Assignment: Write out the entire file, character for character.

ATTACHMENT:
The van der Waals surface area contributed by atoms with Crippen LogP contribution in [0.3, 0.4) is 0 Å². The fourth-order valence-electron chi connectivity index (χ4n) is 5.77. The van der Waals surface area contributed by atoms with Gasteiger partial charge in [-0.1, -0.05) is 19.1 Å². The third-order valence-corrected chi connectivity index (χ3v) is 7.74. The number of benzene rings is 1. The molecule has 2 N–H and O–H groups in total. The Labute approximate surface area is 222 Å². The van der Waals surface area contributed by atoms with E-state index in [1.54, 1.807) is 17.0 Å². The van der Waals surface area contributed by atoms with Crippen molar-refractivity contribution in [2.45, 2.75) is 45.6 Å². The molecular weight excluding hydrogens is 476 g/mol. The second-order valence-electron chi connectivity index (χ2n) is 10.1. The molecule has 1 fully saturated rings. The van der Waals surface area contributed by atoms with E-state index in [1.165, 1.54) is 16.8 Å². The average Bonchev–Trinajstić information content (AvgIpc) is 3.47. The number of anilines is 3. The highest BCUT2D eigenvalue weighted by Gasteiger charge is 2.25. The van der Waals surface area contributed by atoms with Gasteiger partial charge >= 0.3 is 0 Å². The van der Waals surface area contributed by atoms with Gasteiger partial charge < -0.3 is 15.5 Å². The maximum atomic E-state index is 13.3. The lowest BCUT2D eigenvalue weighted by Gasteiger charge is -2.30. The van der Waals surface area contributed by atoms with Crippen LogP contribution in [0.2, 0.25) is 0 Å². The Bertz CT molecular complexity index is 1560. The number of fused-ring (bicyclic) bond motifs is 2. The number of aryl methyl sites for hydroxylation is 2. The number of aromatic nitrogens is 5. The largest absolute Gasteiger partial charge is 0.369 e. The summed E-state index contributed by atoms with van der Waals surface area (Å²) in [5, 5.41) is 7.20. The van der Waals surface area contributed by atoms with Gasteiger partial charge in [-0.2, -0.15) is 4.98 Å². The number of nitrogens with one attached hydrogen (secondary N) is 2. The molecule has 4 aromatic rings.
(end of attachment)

The van der Waals surface area contributed by atoms with Crippen LogP contribution in [0.3, 0.4) is 0 Å². The fourth-order valence-electron chi connectivity index (χ4n) is 5.77. The van der Waals surface area contributed by atoms with Gasteiger partial charge in [-0.1, -0.05) is 19.1 Å². The third-order valence-corrected chi connectivity index (χ3v) is 7.74. The number of benzene rings is 1. The molecule has 2 N–H and O–H groups in total. The Labute approximate surface area is 222 Å². The van der Waals surface area contributed by atoms with E-state index in [1.54, 1.807) is 17.0 Å². The van der Waals surface area contributed by atoms with Crippen molar-refractivity contribution in [2.45, 2.75) is 45.6 Å². The molecular weight excluding hydrogens is 476 g/mol. The second-order valence-electron chi connectivity index (χ2n) is 10.1. The molecule has 1 fully saturated rings. The van der Waals surface area contributed by atoms with E-state index in [1.165, 1.54) is 16.8 Å². The average Bonchev–Trinajstić information content (AvgIpc) is 3.47. The number of anilines is 3. The highest BCUT2D eigenvalue weighted by Gasteiger charge is 2.25. The van der Waals surface area contributed by atoms with Gasteiger partial charge >= 0.3 is 0 Å². The van der Waals surface area contributed by atoms with Gasteiger partial charge < -0.3 is 15.5 Å². The maximum atomic E-state index is 13.3. The lowest BCUT2D eigenvalue weighted by Gasteiger charge is -2.30. The van der Waals surface area contributed by atoms with Crippen LogP contribution in [0.2, 0.25) is 0 Å². The Bertz CT molecular complexity index is 1560. The number of fused-ring (bicyclic) bond motifs is 2. The number of aryl methyl sites for hydroxylation is 2. The number of aromatic nitrogens is 5. The largest absolute Gasteiger partial charge is 0.369 e. The summed E-state index contributed by atoms with van der Waals surface area (Å²) in [5, 5.41) is 7.20. The van der Waals surface area contributed by atoms with Gasteiger partial charge in [-0.2, -0.15) is 4.98 Å². The number of nitrogens with one attached hydrogen (secondary N) is 2. The molecule has 4 aromatic rings.